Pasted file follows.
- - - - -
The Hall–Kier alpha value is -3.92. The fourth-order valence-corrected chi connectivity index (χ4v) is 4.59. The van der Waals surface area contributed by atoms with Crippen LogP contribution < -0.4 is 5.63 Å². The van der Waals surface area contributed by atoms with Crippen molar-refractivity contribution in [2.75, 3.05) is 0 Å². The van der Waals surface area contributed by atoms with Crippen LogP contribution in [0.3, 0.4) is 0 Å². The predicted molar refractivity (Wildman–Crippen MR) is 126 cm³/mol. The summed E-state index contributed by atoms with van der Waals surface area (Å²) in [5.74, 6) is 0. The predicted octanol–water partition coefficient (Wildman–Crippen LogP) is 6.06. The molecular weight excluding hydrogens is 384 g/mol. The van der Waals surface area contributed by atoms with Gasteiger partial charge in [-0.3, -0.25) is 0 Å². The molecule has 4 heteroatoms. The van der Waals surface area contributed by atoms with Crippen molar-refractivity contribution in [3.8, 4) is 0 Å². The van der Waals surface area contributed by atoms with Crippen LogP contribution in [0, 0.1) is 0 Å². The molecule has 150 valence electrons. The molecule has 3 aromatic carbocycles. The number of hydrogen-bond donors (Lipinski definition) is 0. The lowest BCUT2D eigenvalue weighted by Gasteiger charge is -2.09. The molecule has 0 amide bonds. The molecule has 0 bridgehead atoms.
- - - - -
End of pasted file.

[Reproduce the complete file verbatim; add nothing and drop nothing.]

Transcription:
The Hall–Kier alpha value is -3.92. The fourth-order valence-corrected chi connectivity index (χ4v) is 4.59. The van der Waals surface area contributed by atoms with Crippen LogP contribution < -0.4 is 5.63 Å². The van der Waals surface area contributed by atoms with Crippen molar-refractivity contribution in [2.75, 3.05) is 0 Å². The van der Waals surface area contributed by atoms with Crippen LogP contribution in [0.3, 0.4) is 0 Å². The predicted molar refractivity (Wildman–Crippen MR) is 126 cm³/mol. The summed E-state index contributed by atoms with van der Waals surface area (Å²) in [5.74, 6) is 0. The predicted octanol–water partition coefficient (Wildman–Crippen LogP) is 6.06. The molecular weight excluding hydrogens is 384 g/mol. The van der Waals surface area contributed by atoms with Gasteiger partial charge in [-0.3, -0.25) is 0 Å². The molecule has 4 heteroatoms. The van der Waals surface area contributed by atoms with Crippen molar-refractivity contribution in [3.8, 4) is 0 Å². The van der Waals surface area contributed by atoms with Crippen LogP contribution in [0, 0.1) is 0 Å². The molecule has 150 valence electrons. The molecule has 3 aromatic carbocycles. The number of hydrogen-bond donors (Lipinski definition) is 0. The lowest BCUT2D eigenvalue weighted by Gasteiger charge is -2.09. The molecule has 0 amide bonds. The molecule has 0 bridgehead atoms.